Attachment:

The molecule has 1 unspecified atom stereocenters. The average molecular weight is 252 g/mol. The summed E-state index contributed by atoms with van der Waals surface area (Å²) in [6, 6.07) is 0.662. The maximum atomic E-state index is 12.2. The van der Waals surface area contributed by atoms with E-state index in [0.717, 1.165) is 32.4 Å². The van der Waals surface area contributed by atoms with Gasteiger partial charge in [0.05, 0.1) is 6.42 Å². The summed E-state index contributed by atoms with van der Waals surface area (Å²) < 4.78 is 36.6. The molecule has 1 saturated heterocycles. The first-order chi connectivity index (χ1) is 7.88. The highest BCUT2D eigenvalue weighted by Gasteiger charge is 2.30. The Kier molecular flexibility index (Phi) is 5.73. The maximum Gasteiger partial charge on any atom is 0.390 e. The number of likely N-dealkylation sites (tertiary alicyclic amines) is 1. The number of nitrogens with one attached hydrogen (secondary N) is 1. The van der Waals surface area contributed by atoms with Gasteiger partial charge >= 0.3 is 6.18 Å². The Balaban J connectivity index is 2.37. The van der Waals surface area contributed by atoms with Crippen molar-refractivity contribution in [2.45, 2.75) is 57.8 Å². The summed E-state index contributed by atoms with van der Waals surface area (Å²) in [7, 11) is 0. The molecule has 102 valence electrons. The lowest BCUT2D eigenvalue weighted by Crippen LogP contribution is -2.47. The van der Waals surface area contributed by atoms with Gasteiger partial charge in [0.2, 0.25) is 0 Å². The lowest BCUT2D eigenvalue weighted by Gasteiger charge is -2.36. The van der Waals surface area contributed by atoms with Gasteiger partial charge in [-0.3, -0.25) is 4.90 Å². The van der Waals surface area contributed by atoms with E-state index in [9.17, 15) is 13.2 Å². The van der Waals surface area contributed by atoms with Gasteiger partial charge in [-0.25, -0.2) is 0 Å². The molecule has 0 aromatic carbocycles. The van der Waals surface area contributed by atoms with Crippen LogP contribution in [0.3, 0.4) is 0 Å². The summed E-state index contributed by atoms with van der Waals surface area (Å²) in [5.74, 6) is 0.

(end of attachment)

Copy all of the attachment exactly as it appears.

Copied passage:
The molecule has 1 unspecified atom stereocenters. The average molecular weight is 252 g/mol. The summed E-state index contributed by atoms with van der Waals surface area (Å²) in [6, 6.07) is 0.662. The maximum atomic E-state index is 12.2. The van der Waals surface area contributed by atoms with E-state index in [0.717, 1.165) is 32.4 Å². The van der Waals surface area contributed by atoms with Gasteiger partial charge in [0.05, 0.1) is 6.42 Å². The summed E-state index contributed by atoms with van der Waals surface area (Å²) < 4.78 is 36.6. The molecule has 1 saturated heterocycles. The first-order chi connectivity index (χ1) is 7.88. The highest BCUT2D eigenvalue weighted by Gasteiger charge is 2.30. The Kier molecular flexibility index (Phi) is 5.73. The maximum Gasteiger partial charge on any atom is 0.390 e. The number of likely N-dealkylation sites (tertiary alicyclic amines) is 1. The number of nitrogens with one attached hydrogen (secondary N) is 1. The van der Waals surface area contributed by atoms with Gasteiger partial charge >= 0.3 is 6.18 Å². The Balaban J connectivity index is 2.37. The van der Waals surface area contributed by atoms with Crippen molar-refractivity contribution in [2.45, 2.75) is 57.8 Å². The summed E-state index contributed by atoms with van der Waals surface area (Å²) in [7, 11) is 0. The molecule has 102 valence electrons. The lowest BCUT2D eigenvalue weighted by Crippen LogP contribution is -2.47. The van der Waals surface area contributed by atoms with Gasteiger partial charge in [0.2, 0.25) is 0 Å². The lowest BCUT2D eigenvalue weighted by Gasteiger charge is -2.36. The van der Waals surface area contributed by atoms with Gasteiger partial charge in [-0.3, -0.25) is 4.90 Å². The van der Waals surface area contributed by atoms with E-state index in [9.17, 15) is 13.2 Å². The van der Waals surface area contributed by atoms with Gasteiger partial charge in [-0.25, -0.2) is 0 Å². The molecule has 0 aromatic carbocycles. The van der Waals surface area contributed by atoms with Crippen LogP contribution in [0.3, 0.4) is 0 Å². The summed E-state index contributed by atoms with van der Waals surface area (Å²) in [5.74, 6) is 0.